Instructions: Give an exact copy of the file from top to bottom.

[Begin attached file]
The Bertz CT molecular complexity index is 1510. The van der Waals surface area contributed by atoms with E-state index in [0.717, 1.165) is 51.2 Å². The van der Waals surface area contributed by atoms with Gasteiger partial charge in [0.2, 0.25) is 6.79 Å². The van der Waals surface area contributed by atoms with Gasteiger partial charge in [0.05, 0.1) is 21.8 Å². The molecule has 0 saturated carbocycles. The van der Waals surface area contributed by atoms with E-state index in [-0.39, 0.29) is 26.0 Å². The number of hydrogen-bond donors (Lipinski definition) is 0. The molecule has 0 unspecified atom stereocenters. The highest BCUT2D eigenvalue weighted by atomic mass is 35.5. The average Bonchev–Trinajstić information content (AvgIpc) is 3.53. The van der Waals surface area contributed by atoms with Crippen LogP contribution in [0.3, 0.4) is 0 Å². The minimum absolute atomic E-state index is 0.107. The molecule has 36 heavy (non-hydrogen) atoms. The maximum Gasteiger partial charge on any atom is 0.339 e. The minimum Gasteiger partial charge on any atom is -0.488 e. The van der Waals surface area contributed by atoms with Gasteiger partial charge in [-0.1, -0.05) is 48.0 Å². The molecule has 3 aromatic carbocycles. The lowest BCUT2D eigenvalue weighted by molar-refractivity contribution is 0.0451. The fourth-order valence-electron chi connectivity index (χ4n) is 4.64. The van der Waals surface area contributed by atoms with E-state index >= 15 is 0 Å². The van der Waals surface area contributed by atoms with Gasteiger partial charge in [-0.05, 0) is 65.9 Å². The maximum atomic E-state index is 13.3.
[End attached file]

The Bertz CT molecular complexity index is 1510. The van der Waals surface area contributed by atoms with E-state index in [0.717, 1.165) is 51.2 Å². The van der Waals surface area contributed by atoms with Gasteiger partial charge in [0.2, 0.25) is 6.79 Å². The van der Waals surface area contributed by atoms with Gasteiger partial charge in [0.05, 0.1) is 21.8 Å². The molecule has 0 saturated carbocycles. The van der Waals surface area contributed by atoms with E-state index in [-0.39, 0.29) is 26.0 Å². The number of hydrogen-bond donors (Lipinski definition) is 0. The molecule has 0 unspecified atom stereocenters. The highest BCUT2D eigenvalue weighted by atomic mass is 35.5. The average Bonchev–Trinajstić information content (AvgIpc) is 3.53. The van der Waals surface area contributed by atoms with Crippen LogP contribution in [0.3, 0.4) is 0 Å². The minimum absolute atomic E-state index is 0.107. The molecule has 36 heavy (non-hydrogen) atoms. The maximum Gasteiger partial charge on any atom is 0.339 e. The minimum Gasteiger partial charge on any atom is -0.488 e. The van der Waals surface area contributed by atoms with Gasteiger partial charge in [-0.1, -0.05) is 48.0 Å². The molecule has 3 aromatic carbocycles. The lowest BCUT2D eigenvalue weighted by molar-refractivity contribution is 0.0451. The fourth-order valence-electron chi connectivity index (χ4n) is 4.64. The van der Waals surface area contributed by atoms with E-state index >= 15 is 0 Å². The van der Waals surface area contributed by atoms with Gasteiger partial charge in [-0.05, 0) is 65.9 Å². The maximum atomic E-state index is 13.3.